The Rev. Sonny Holmes wants justice, not vengeance, for the killing of his son a year ago today on Charleston’s America Street.
He would prefer that the case not go to trial to spare his wife, Harriet Holmes, the pain.
Their son, Brian Eliot Holmes, 33, an accountant, was shot while sitting in the driver’s seat of his car about 2:45 a.m. He died at the scene.
Holmes, lead pastor of Northwood Baptist Church in North Charleston, said he does not know why his son was in the area at that hour. Brian Holmes was staying with his parents while going on job interviews. Like his father, Brian was a Citadel graduate.
Holmes, 62, has been a minister for 32 years. His son’s violent death has made his faith more intensely personal. “This year has been a confirmation of many of the things that we believe. Our faith is very strong and we think that good can come out of bad,” he said in an interview.
Holmes discussed the one-year anniversary Tuesday on his blog. “We will visit his grave, perhaps recount our favorite Brian stories, maybe even look through the picture drawer. More than anything, though, we want to thank God for him and for the many ways he blessed our lives,” he wrote.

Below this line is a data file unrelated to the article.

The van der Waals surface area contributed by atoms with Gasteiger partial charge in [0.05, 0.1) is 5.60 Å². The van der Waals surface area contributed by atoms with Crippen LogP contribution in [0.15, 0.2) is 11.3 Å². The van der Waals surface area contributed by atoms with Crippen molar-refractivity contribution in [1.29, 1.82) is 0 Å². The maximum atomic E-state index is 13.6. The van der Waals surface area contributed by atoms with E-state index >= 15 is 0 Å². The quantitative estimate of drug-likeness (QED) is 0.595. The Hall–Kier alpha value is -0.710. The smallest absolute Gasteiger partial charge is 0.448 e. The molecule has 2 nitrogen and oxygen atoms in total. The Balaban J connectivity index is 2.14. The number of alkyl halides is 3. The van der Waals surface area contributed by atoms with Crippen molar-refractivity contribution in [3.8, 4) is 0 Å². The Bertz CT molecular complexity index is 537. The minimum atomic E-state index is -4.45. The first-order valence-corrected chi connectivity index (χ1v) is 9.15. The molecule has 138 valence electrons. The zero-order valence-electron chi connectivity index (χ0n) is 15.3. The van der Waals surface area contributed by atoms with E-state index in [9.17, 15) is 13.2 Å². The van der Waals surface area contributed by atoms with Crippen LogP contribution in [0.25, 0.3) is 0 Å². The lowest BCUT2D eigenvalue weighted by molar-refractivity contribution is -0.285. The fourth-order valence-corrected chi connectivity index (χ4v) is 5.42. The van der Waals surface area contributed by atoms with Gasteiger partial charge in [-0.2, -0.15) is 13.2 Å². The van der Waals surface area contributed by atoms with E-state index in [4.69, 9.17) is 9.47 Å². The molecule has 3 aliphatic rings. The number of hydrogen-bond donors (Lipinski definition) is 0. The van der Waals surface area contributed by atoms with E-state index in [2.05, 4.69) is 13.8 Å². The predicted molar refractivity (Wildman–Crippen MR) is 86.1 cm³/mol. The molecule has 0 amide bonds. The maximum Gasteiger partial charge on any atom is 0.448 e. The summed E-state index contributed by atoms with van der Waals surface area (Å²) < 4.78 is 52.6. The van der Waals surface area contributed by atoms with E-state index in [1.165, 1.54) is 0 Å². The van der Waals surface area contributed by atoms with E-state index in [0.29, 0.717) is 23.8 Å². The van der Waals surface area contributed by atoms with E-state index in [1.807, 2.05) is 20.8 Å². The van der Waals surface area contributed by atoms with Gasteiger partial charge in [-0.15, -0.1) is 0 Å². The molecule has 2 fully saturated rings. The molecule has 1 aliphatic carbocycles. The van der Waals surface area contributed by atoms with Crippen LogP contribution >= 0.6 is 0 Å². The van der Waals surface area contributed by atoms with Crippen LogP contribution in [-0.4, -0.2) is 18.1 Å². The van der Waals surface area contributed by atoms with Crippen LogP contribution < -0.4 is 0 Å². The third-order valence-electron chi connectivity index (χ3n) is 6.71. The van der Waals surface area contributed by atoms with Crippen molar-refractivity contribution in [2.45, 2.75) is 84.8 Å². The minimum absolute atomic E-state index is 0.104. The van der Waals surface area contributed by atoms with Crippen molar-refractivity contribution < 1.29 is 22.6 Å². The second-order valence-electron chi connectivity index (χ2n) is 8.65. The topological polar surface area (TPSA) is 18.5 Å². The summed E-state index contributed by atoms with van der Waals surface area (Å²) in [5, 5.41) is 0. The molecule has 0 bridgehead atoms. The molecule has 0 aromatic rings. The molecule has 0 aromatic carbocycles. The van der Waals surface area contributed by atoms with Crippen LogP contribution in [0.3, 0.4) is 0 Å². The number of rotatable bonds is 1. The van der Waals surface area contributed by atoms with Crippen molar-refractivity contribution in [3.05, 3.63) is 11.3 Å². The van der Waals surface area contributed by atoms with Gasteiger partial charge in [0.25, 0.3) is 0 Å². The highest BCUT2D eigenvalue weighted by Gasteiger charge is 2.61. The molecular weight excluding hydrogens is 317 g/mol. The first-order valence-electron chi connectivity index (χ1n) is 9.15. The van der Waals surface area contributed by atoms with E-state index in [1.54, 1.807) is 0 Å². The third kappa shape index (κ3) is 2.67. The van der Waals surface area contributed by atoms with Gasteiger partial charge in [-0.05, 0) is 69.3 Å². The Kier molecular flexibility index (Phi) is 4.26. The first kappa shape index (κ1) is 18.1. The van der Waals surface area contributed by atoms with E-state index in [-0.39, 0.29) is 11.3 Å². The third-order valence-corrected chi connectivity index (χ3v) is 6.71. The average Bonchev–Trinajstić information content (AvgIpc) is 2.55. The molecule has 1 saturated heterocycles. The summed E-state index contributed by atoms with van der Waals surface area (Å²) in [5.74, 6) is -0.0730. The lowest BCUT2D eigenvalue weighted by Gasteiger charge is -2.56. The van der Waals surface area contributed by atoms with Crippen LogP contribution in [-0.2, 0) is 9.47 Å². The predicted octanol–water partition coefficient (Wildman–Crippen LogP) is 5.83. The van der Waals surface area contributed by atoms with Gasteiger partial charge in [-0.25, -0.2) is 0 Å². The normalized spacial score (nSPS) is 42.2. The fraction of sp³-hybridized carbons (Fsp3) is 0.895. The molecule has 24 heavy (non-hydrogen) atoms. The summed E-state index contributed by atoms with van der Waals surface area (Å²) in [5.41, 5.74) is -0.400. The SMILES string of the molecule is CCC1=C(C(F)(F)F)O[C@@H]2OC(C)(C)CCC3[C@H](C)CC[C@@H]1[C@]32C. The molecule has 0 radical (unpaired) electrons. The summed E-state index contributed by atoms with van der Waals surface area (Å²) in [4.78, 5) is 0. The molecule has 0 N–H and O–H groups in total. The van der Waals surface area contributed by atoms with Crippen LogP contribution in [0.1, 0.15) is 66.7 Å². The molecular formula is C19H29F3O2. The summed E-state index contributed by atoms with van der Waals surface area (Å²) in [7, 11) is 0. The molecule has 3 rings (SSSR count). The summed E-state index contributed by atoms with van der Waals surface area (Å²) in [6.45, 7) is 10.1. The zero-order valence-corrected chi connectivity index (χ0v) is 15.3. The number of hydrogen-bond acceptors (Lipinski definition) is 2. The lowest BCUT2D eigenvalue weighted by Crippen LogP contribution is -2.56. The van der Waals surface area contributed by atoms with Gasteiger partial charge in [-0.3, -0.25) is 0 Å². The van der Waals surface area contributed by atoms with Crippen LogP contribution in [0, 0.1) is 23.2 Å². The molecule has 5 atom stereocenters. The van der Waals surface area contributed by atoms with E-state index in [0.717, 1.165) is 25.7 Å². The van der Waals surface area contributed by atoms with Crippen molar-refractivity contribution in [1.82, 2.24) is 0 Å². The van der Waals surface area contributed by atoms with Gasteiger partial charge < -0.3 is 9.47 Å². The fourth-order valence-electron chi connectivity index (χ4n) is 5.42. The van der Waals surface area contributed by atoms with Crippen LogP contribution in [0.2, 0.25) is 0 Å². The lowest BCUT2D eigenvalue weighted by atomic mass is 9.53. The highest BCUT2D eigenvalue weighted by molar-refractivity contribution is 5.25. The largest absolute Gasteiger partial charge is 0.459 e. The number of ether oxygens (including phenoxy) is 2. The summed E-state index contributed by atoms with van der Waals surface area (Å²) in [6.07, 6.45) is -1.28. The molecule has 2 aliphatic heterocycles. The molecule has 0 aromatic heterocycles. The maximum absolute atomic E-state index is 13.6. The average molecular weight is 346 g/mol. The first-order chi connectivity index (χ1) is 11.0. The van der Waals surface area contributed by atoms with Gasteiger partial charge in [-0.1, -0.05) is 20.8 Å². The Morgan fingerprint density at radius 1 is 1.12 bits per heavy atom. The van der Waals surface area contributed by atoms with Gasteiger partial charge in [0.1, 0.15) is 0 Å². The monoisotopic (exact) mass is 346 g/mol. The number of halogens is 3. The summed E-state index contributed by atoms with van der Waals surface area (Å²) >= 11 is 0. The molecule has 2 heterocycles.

He hopes and prays that the Charleston County Solicitor’s Office will offer a plea deal to Jerell Emmanuel Risher, the man charged with murder in his son’s death. Holmes also prays that Risher will accept the deal. He said that he has prayed with Risher’s mother.
Risher, 21 at the time of the crime, has been indicted for murder and possession of a firearm during commission of a violent crime. Since his arrest, he has been jailed without bond. No plea deal has been offered to him at this point, said Chad Simpson, the prosecuting attorney.
If the case does go to trial, it would not be until next year. If convicted, Risher faces 30 years to life in prison, Simpson said.
Although justice would be served, the court proceedings will not bring Holmes’ son back to him. “Nothing is going to give us a sense of closure,” he said.
Holmes has turned to Scripture and the support of a large church family for consolation.
“We believe we live in a broken world. Bad things happen to good people. Good things happen to bad people,” he said. “Our questions now is, ‘What do I get out of this?’ We’re not mad at God. We are not angry at God.”